Ariana is a Student counselor with Transform & Renew. She works with tweens, teens and adults regarding a variety of issues. Check her out on our Clinicians profile. She is supervised by Aimee Rhodes, LPC-S.
Conquering your goals
The new year is such a hopeful time. Many of us are thinking about our goals on some level, and the New Year gives us the clean slate we need to start fresh. Here are a few tips to conquer your goals this year, whatever they may be.
1. Be Realistic - While it's good to have goals for yourself in the new year, try to be as realistic as you can. For example, if you're thinking how to play the guitar, be prepared for a learning curve. Unrealistic expectations can lead to negative outcomes, which can often discourage us from trying again.
2. Don't go goal crazy - As tempting as it may be to set a million goals for the new year, it may leave you feeling overwhelmed and unmotivated. Setting one or two focused goals will give you the space you need to invest your time and energy on them.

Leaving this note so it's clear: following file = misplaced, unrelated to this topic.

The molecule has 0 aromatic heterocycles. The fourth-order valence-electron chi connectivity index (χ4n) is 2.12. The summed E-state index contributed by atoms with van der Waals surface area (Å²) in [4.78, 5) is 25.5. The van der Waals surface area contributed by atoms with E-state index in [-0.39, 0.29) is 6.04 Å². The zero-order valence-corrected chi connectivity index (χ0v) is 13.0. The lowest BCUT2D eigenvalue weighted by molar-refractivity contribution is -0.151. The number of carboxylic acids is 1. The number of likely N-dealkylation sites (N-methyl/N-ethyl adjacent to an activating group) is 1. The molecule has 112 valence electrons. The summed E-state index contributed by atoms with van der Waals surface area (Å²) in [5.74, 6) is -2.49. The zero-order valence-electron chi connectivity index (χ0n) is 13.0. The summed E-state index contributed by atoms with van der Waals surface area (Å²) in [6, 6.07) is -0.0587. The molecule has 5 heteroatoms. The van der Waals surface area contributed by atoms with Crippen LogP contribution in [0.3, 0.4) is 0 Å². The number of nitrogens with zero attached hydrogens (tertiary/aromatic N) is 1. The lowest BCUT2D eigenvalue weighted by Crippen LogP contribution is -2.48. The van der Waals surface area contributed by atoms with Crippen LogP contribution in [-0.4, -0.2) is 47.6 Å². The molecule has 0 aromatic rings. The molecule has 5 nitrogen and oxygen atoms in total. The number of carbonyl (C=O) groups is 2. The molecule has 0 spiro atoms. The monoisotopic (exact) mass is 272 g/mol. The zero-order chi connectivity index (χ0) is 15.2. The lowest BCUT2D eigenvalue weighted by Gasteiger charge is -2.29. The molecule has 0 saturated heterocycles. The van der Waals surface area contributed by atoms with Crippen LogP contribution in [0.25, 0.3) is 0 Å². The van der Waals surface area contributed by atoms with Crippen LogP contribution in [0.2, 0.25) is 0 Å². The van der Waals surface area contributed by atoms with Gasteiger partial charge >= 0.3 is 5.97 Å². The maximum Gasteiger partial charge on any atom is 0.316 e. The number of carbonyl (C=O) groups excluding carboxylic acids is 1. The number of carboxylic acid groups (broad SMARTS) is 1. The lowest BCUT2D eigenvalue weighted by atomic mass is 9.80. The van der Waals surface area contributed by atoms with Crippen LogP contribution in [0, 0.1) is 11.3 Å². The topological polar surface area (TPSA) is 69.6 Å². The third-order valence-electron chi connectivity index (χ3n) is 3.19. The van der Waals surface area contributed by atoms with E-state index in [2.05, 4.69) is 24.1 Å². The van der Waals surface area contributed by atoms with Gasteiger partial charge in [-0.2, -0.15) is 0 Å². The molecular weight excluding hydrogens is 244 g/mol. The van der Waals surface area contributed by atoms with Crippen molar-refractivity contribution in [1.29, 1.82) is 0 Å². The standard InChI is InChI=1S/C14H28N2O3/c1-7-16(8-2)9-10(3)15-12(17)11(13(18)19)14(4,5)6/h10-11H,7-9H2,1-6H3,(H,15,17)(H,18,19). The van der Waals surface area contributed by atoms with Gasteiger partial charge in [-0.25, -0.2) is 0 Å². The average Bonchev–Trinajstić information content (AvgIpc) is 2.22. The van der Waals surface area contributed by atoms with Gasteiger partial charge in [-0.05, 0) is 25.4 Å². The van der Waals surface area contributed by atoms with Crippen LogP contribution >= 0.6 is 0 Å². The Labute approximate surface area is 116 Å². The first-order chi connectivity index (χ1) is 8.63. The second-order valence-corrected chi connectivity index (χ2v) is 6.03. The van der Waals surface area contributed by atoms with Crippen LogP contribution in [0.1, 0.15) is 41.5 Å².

3. Track your goals - Many New Year's resolutions involve slow and gradual change. Because of this, many of us don't notice the little things. To avoid discouragement, keep a record of your progress. Having visual reminders can serve as an encouragement to stick to your goals.
4. Ask for support from loved ones - Change is hard. If you find yourself having a difficult time staying on track with your goals, reach out to a friend or loved one to help you stay accountable.
5. Don't be afraid to reward yourself - Hard work pays off! Finding ways to reward yourself for sticking to your goals can be a great motivator. For example, if your goal was to work out more, buying yourself a cute new gym outfit is a great way to reward yourself for staying on track.
6. Be Consistent - The most important part of achieving our goals are staying consistent. While it's impossible to be perfect, just remember that each day is a new day to try again.
Ariana is a student counselor and works with teens and adults with Transform & Renew, PLLC.
Elizabeth Oldham is an LPC-S and co-founder of Transform & Renew, PLLC. She specializes in co-dependency, anxiety and OCD, depression and mood disorders.